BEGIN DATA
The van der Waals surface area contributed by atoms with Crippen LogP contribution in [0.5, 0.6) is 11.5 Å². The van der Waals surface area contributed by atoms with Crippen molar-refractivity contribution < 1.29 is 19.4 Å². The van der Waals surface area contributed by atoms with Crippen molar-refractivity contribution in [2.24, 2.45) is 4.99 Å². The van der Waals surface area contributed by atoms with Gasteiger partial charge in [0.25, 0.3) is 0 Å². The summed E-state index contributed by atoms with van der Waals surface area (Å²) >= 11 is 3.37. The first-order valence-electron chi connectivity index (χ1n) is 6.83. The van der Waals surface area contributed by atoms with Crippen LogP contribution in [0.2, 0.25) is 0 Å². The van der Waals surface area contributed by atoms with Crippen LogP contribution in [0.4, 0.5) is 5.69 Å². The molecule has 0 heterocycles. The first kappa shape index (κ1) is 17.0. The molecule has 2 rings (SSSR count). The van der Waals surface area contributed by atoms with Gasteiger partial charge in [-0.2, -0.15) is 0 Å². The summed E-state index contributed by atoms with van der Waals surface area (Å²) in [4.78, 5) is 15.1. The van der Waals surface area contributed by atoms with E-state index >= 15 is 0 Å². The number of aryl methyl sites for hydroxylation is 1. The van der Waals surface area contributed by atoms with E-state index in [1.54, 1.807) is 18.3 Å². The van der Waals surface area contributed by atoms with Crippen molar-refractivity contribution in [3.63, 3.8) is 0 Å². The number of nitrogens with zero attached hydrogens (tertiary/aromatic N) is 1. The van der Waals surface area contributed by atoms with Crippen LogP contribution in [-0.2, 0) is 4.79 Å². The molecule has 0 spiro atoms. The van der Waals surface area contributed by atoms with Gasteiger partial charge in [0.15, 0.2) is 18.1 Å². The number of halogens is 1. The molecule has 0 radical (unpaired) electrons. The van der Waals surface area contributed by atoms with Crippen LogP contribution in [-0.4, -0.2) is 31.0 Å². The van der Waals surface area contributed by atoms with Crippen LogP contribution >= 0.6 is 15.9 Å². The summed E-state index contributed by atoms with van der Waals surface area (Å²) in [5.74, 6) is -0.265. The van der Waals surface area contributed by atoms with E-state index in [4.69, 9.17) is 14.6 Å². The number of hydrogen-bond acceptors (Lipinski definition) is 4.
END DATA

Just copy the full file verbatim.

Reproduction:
The van der Waals surface area contributed by atoms with Crippen LogP contribution in [0.5, 0.6) is 11.5 Å². The van der Waals surface area contributed by atoms with Crippen molar-refractivity contribution < 1.29 is 19.4 Å². The van der Waals surface area contributed by atoms with Crippen molar-refractivity contribution in [2.24, 2.45) is 4.99 Å². The van der Waals surface area contributed by atoms with Gasteiger partial charge in [0.25, 0.3) is 0 Å². The summed E-state index contributed by atoms with van der Waals surface area (Å²) >= 11 is 3.37. The first-order valence-electron chi connectivity index (χ1n) is 6.83. The van der Waals surface area contributed by atoms with Crippen LogP contribution in [0.2, 0.25) is 0 Å². The van der Waals surface area contributed by atoms with Crippen LogP contribution in [0.4, 0.5) is 5.69 Å². The molecule has 0 heterocycles. The first kappa shape index (κ1) is 17.0. The molecule has 2 rings (SSSR count). The van der Waals surface area contributed by atoms with Gasteiger partial charge in [-0.2, -0.15) is 0 Å². The summed E-state index contributed by atoms with van der Waals surface area (Å²) in [4.78, 5) is 15.1. The van der Waals surface area contributed by atoms with E-state index >= 15 is 0 Å². The number of aryl methyl sites for hydroxylation is 1. The van der Waals surface area contributed by atoms with E-state index in [1.54, 1.807) is 18.3 Å². The van der Waals surface area contributed by atoms with Crippen molar-refractivity contribution in [3.63, 3.8) is 0 Å². The number of nitrogens with zero attached hydrogens (tertiary/aromatic N) is 1. The van der Waals surface area contributed by atoms with Crippen LogP contribution in [-0.2, 0) is 4.79 Å². The molecule has 0 spiro atoms. The van der Waals surface area contributed by atoms with Gasteiger partial charge in [0.15, 0.2) is 18.1 Å². The number of halogens is 1. The molecule has 0 radical (unpaired) electrons. The van der Waals surface area contributed by atoms with Crippen LogP contribution in [-0.4, -0.2) is 31.0 Å². The van der Waals surface area contributed by atoms with Crippen LogP contribution >= 0.6 is 15.9 Å². The summed E-state index contributed by atoms with van der Waals surface area (Å²) in [5.74, 6) is -0.265. The van der Waals surface area contributed by atoms with E-state index in [4.69, 9.17) is 14.6 Å². The number of hydrogen-bond acceptors (Lipinski definition) is 4.